[Python-Dev] Please have a look at proposed doc changes for time epoch

Tim Peters tim.one@home.com
Wed, 18 Jul 2001 19:20:20 -0400


[Skip Montanaro]
> ...
> Unfortunately, by trying to be precise, the message that goes along
> with the ValueError that's raised, it's a little misleading:
>
>     ValueError: year out of range (00-99, 1900-*)
>
> Obviously, on Unix systems the baseline date is more like 1970.  I
> suspect this error message was written when Python was being
> developed mostly (or entirely) on Macs.

C mktime is broken all over the place.  Since the tm_year member of a struct
tm is defined as the number of years since 1900, reasonable implementers
should have assumed the committee intended that years before 1970 weren't
anything special -- but apparently only the Mac implementers were reasonable
<0.9 wink>.  C99 spells this out in severe detail, making clear that there's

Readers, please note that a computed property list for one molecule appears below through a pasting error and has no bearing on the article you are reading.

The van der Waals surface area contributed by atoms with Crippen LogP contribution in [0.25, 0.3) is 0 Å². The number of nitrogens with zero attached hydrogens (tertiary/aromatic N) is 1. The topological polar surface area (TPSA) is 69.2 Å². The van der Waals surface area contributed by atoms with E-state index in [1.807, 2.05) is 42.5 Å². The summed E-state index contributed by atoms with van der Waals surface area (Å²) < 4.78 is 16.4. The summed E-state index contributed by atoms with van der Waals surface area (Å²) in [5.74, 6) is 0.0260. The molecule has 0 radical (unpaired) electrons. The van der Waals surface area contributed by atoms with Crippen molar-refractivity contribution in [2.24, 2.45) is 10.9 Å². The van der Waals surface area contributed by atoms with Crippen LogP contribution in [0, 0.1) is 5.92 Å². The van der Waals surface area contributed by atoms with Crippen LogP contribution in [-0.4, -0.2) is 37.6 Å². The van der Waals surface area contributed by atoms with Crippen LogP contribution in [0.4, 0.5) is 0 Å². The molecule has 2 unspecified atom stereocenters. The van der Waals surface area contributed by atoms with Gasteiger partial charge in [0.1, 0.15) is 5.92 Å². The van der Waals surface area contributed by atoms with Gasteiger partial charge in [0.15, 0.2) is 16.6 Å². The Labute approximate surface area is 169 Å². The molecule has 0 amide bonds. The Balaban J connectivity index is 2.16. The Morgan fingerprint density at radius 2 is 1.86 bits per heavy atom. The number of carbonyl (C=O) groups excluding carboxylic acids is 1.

nothing special even about negative tm_year offsets (they're for years
before 1900, of course).

> ...
>    * in Modules/timemodule.c, make the error message more vague ;-)
>
>   * in Doc/lib/lib{time,calendar}.tex indicate that the "epoch" is
>     platform-dependent

The defn. of mktime makes no reference to epoch (indeed, the C std doesn't
mention "the epoch" anywhere!), so that's mixing concepts that shouldn't get
mixed even when making excuses for bad implementations.  If we can't fix it
ourselves, better to say that mktime simply isn't well-defined across
platforms.

> Is it 1904-01-01 on Windows?

The MS docs say:

    mktime returns the specified calendar time encoded as a value of
    type time_t. If timeptr references a date before midnight,
    January 1, 1970, or if the calendar time cannot be represented,
    the function returns 1 cast to type time_t.